This article offers some insight into an intriguing form of Turkish jewelry that, despite its popularity in Turkey, has very little published information about it. The author (and my wife), Umut Demirgüç Thurman, is a Turkish metalsmith who, along with myself, has been researching and documenting Turkish metalworking techniques. Since much of Turkish metalworking is taught by masters to apprentices and is often somewhat guarded, this research is challenging. The future production of much of this kind of work is also in jeopardy because of increasing competition from cheaper imported work. This article has been a great opportunity to share this work with a larger and appreciative audience.
– James Thurman, Technical Articles Editor
“Trabson Kazazlik Jewelry” by Umut Demirgüç Thurman
Kazazlık, (also known as “Kazaziye” or “Kazaz”), is one of the rare and rapidly disappearing handcrafts of Turkey. Trabzon, a city in the Black Sea region of Turkey, is the only place in Turkey which produces kazazlık. The word, “kazaz” means, the person who produces and/or sells silk yarns. Kazazlık is a weaving technique that uses 0.08 or 0.09 millimeter (approximately the thickness of a hair) pure gold or pure silver wire wrapped around either silk or nylon threads. This silver or gold wire becomes very strong and flexible so that it can be woven without breaking. Generally, three different thicknesses are used to make jewelry: Thin for making chains, medium thickness for earrings, and thick for pendants and bracelets. The overall thickness of these wrapped wires are between 0.3mm to 0.5mm.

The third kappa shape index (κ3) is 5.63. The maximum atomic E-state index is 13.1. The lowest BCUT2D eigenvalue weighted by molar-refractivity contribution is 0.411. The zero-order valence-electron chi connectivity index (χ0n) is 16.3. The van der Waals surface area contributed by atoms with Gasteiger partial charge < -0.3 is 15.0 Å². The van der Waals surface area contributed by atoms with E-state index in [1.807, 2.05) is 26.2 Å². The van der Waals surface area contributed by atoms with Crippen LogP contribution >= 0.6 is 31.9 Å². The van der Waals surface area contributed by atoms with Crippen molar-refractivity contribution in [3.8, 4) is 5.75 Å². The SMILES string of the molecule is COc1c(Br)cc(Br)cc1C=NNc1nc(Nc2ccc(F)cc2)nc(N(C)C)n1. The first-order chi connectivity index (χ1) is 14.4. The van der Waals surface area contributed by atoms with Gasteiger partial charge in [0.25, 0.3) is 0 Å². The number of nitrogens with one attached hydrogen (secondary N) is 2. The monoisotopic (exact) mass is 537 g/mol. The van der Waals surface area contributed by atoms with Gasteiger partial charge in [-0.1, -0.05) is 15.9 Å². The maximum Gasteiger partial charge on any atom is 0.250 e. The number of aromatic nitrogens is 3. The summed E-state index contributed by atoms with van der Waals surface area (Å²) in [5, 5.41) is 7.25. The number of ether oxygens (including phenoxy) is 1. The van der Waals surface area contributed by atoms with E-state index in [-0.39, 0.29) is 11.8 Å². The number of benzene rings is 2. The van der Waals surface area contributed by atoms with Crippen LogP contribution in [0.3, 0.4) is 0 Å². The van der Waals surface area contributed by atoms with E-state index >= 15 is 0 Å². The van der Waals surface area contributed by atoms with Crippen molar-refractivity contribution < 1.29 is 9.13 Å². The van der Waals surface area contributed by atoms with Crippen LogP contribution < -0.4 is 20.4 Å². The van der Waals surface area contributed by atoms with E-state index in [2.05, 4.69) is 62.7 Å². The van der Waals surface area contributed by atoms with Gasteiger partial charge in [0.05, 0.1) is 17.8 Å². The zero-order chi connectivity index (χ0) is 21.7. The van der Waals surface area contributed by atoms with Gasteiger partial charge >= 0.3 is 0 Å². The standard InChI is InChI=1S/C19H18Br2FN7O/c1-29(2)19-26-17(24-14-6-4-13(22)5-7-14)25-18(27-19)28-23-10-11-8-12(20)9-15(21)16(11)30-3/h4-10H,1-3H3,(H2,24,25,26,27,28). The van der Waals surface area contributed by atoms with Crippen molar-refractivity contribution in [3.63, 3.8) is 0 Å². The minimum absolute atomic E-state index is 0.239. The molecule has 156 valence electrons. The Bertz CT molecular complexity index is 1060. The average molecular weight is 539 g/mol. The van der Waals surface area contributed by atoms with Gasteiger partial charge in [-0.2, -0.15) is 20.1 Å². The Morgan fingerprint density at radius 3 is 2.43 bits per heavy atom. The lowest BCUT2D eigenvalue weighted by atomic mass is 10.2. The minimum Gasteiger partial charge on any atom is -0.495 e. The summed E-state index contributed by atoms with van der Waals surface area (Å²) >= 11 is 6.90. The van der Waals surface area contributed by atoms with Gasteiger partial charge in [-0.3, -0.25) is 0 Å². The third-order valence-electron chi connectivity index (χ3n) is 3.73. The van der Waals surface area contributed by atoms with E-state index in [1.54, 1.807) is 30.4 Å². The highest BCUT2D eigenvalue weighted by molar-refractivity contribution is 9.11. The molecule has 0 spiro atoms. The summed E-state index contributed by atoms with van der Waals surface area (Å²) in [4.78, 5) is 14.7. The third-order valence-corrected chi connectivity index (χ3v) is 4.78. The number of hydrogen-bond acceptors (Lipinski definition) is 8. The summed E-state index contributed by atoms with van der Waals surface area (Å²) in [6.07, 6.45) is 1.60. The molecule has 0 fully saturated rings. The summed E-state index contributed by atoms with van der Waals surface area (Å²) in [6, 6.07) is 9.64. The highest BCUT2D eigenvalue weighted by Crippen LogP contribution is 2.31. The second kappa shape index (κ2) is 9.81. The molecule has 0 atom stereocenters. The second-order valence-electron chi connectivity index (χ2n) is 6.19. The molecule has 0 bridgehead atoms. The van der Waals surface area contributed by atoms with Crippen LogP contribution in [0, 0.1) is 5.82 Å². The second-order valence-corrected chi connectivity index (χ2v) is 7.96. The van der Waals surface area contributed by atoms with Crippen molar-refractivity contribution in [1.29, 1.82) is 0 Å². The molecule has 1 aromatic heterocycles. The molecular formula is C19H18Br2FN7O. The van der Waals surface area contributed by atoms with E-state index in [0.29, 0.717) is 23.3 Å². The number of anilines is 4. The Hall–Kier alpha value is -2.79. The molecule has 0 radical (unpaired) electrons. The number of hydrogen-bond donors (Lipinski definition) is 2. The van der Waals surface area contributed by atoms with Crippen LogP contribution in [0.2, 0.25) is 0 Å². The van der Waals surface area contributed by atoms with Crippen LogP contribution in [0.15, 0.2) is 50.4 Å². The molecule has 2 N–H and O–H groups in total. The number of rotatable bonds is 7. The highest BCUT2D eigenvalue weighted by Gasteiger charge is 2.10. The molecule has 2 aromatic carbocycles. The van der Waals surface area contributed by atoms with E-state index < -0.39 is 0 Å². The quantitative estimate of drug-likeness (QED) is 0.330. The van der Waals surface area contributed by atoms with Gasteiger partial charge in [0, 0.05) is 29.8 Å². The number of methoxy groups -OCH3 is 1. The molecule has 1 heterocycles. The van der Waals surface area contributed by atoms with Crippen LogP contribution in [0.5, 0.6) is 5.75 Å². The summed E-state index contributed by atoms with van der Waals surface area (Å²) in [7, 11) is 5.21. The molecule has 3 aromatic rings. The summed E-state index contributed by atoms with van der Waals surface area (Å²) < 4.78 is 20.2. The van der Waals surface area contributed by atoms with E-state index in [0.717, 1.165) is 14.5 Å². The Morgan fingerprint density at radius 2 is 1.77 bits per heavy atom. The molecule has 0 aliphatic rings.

Kazazlık technique is not only used in jewelry but also used in prayer beads, clothing decorations and even as buttons. The origin of kazazlık is not well-known. There are two theories about its history. One of them suggests that it was inherited from Lydians who lived in Anatolia (today’s Turkey) in twelfth century BC. Lydians were very advanced in jewelry making and metalworking. They invented and started using the first metal coins as money. There are artifacts that belonged to Lydian King Kroisos that shows that they were using some kazazlık in their jewelry works.
The second thesis suggests that kazazlık came to Trabzon from Circassian groups of Caucasia in the early 1900’s. The main support for this idea is that we see kazazlık decorations on Caucasian clothing such as hats, riding hoods, whips, caftans, bridal gowns, and buttons. During the Ottoman Empire, emperors were using kazazlık on their hats as decorations and empresses were using them as jewelry made of gold or silver sometimes combined with precious stones. In this period, there were a lot of artisans working on kazazlık jewelry in Trabzon. However, now there are very few artisans left in Trabzon producing this art.
The main reason is that kazazlık is all hand-made and it cannot compete with the machine-made mass produced jewelry in the market. Because of this, the families who used to produce kazazlık are no longer doing so. There is an apprenticeship system in Turkey in jewelry and metal art, but since the income from handmade jewelry is not sufficient to make a living, children hesitate to continue their family’s traditional handcrafts. As a result, this art is disappearing slowly like many other handcrafts.